May 2021 Newsletter
WebAIM's Screen Reader User Survey is now open for responses. This is a follow-up to previous surveys. If you use a screen reader, please take a few minutes to provide valuable data and insight into your experiences and opinions.
Inspired by Judy Heumann, WebAIM's Cyndi Rowland contemplates how we can disrupt the status quo of digital inequity.
WebAIM's Strategic Web Accessibility Workshop will be held September 21–23 in Logan, Utah. This 2.5 day meeting will help participants think in strategic ways about the accessibility of their broader systems.
Registration is now open for WebAIM's next virtual web accessibility training to be held July 21-22.
Many apps, tools, and environments that people use to browse the Web strip our content of our CSS and apply their own styles to it. And unless we always keep that in mind, we risk creating incomplete or even broken experiences for users of those technologies or tools.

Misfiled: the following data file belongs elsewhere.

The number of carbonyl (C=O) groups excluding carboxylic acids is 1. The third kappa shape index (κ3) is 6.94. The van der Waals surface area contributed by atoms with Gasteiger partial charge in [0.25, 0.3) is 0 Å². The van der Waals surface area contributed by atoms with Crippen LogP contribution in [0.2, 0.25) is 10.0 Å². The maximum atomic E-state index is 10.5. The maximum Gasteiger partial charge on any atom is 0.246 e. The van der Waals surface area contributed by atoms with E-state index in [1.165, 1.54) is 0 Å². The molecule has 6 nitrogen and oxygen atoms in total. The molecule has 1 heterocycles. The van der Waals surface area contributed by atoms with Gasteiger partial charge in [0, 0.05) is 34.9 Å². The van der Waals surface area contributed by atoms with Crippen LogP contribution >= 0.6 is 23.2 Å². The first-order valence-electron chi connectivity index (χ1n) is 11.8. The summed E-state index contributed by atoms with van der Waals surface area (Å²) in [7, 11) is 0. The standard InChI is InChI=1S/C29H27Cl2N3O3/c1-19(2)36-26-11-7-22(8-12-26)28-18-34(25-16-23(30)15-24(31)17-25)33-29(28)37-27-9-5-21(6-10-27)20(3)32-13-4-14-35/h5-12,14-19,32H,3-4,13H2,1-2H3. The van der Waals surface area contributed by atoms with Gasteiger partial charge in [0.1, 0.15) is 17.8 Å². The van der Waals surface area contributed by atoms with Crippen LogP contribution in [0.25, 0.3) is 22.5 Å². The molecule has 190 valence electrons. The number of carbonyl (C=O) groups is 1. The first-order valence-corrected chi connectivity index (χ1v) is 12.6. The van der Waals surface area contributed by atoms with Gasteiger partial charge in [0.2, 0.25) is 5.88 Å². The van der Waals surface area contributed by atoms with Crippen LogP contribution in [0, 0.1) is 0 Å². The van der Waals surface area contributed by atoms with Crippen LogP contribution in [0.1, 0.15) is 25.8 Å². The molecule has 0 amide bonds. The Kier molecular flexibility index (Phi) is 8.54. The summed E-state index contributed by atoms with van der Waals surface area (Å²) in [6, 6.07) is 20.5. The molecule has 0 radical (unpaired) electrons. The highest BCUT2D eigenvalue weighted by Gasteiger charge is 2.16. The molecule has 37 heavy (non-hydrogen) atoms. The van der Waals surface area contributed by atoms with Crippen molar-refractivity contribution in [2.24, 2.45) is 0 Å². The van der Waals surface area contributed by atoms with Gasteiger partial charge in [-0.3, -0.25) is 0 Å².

Let's get into why we use disabled buttons and how we can do better than the traditional disabled attribute in HTML
There's no shortcut to truly accessible design.
The specifications and documentation online are inaccessible, unreadable, duplicated, confusing , unnecessarily overcomplicated and cluttered.
This series of very short videos highlights fast and easy web accessibility tests that nearly anyone can perform.
If you procure or outsource digital products, whether they’re for internal staff or customers, and you’re committed to digital accessibility, you’ll want to be assured that the vendors and agencies you’re buying from will meet your accessibility requirements.
Quick Tip: Use a limited number of typefaces, fonts, and font variations
Each time a new typeface, font, or font variation is encountered, the reader's mind must build a map or model of the characters and patterns to then more quickly parse words and process meaning. This requires cognitive effort and time. If the typeface is already familiar, this overhead is reduced.